LG is going after the entry-level segment of the market with the introduction of its new K-series of budget phones. The LG K10 LTE and LG K7 LTE are the first devices in this line, and were first announced just before CES 2016, where we managed to get some hands-on time with them. In India, LG has launched the LTE variants of these handsets and today we’ll be taking a closer look at the LG K10 LTE. With a price hovering around the Rs. 13,000 mark, the LG K10 LTE faces fierce competition from the likes of the Xiaomi Redmi Note 3 (Review), LeEco Le 1s (Review), Lenovo Vibe K4 Note (Review), and the Motorola Moto G Turbo Edition (Review).
As you can see, there isn’t exactly a shortage of options here and each of these smartphones is a good pick in its own right. Can LG’s new offering carve out a niche for itself in such a crowded space? Let’s find out.
Look and feel
The glossy pebble design of the K10 LTE is the first thing that grabs your attention. There are no sharp lines here as the curved frame blends seamlessly into the textured back cover, with no semblance of an edge. With its rounded design, the phone still sits comfortably in your palm. The phone also feels incredibly light, even at 142g with its battery in.
The K10 LTE gets a 5.3-inch HD in-cell display which produces relatively crisp text and images. The protective glass isn’t scratch-proof so LG has preinstalled a screen guard on the phone. However, this doesn’t cover the entire front face all the way to the edges, and ends up being quite an eyesore. Colours are pretty vivid and the display is quite legible, even under direct sunlight. The phone is a bit slow to react to changing ambient light, and when it does, the transition can be jerky. There’s also no notification LED.
The headphones socket and Micro-USB port are placed at the bottom, and the power and volume buttons are placed on the back, in LG’s signature style. We found the volume buttons a bit on the softer side due to which we accidentally pressed them many times when commuting. The texture of the rear cover offers good grip without looking tacky. In fact, we can safely say that the LG K10 LTE is one of best looking budget plastic phones on the market. Our indigo review unit looked really good, but you can opt for white or gold instead if you prefer.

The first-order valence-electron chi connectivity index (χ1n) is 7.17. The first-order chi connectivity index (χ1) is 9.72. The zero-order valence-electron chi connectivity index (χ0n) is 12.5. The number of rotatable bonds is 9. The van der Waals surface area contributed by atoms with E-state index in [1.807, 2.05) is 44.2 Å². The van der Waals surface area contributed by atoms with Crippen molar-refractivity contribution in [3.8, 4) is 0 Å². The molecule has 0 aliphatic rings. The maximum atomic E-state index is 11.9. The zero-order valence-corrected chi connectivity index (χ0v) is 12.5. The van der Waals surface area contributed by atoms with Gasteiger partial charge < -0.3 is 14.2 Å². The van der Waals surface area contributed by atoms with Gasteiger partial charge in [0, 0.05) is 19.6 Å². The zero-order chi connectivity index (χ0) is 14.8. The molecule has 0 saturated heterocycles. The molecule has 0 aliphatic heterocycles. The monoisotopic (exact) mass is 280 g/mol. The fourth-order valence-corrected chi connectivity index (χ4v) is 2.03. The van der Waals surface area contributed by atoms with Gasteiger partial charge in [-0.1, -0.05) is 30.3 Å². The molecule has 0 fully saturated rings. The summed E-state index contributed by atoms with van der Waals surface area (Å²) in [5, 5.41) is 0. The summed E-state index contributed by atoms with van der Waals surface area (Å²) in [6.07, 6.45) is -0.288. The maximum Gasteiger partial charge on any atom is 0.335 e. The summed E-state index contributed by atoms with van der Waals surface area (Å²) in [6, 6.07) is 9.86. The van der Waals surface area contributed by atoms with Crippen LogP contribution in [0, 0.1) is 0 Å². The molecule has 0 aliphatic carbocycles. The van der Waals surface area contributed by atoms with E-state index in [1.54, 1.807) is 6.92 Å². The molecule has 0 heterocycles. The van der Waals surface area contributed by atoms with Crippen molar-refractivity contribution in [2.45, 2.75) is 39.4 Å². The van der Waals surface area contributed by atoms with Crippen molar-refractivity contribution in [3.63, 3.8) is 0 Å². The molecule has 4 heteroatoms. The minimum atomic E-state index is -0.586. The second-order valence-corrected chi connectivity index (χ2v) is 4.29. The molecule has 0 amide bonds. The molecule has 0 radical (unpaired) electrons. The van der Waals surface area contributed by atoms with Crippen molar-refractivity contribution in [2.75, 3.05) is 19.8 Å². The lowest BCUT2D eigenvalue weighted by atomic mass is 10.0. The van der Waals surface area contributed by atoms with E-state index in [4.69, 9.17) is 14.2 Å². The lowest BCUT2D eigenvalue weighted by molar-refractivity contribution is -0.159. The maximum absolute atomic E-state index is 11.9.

The K10 LTE ships with a 4.2W charger, USB cable, headset, and flip case. The case has a translucent vertical strip on the edge, which lets you see basic notifications, the weather, battery life, and the time and date. The quality of the case is strictly okay, but the other accessories feel more durable.
Specifications and software
LG has created multiple variants of the phone for different markets. The K10 LTE (K420ds) sold in India is powered by a quad-core Qualcomm Snapdragon 410 SoC and has 2GB of RAM. Despite being a bit old, it is a capable processor, but is outclassed by the Snapdragon 615 or 616 which are now popping up in sub-Rs. 10,000 smartphones. Benchmark numbers reflect this, and we got 26,988 in AnTuTu and 10fps in GFXbench’s T-Rex test. There’s 16GB of internal storage, which can be expanded by up to 32GB via the dedicated microSD card slot.
The phone supports 4G with VoLTE on Indian bands but only for SIM 1. SIM 2 only supports up to 3G data speeds. Hot-swapping SIM cards isn’t possible, so if you eject one or insert a secondary SIM, you’ll have to reboot the phone. Other specifications include Wi-Fi 802.11b/g/n, Bluetooth 4.1, FM radio, and GPS. There’s no fingerprint sensor, NFC, or USB OTG support.
The Indian version of the phone will ship with Android 5.1 although some variants of the K10 seem to ship with Marshmallow. We hope the Indian variant receives an OTA update soon. You get LG’s custom user interface here which is pretty functional and familiar if you’ve used any of LG’s recent smartphones. Unlike the recently unveiled flagship LG G5, the K10 LTE has a traditional app drawer interface. The Android navigation strip at the bottom can be customised to include an additional button for taking screenshots, notification shade, and SIM switcher. The latter is useful when you’re using two SIM cards since there aren’t separate call buttons for each SIM.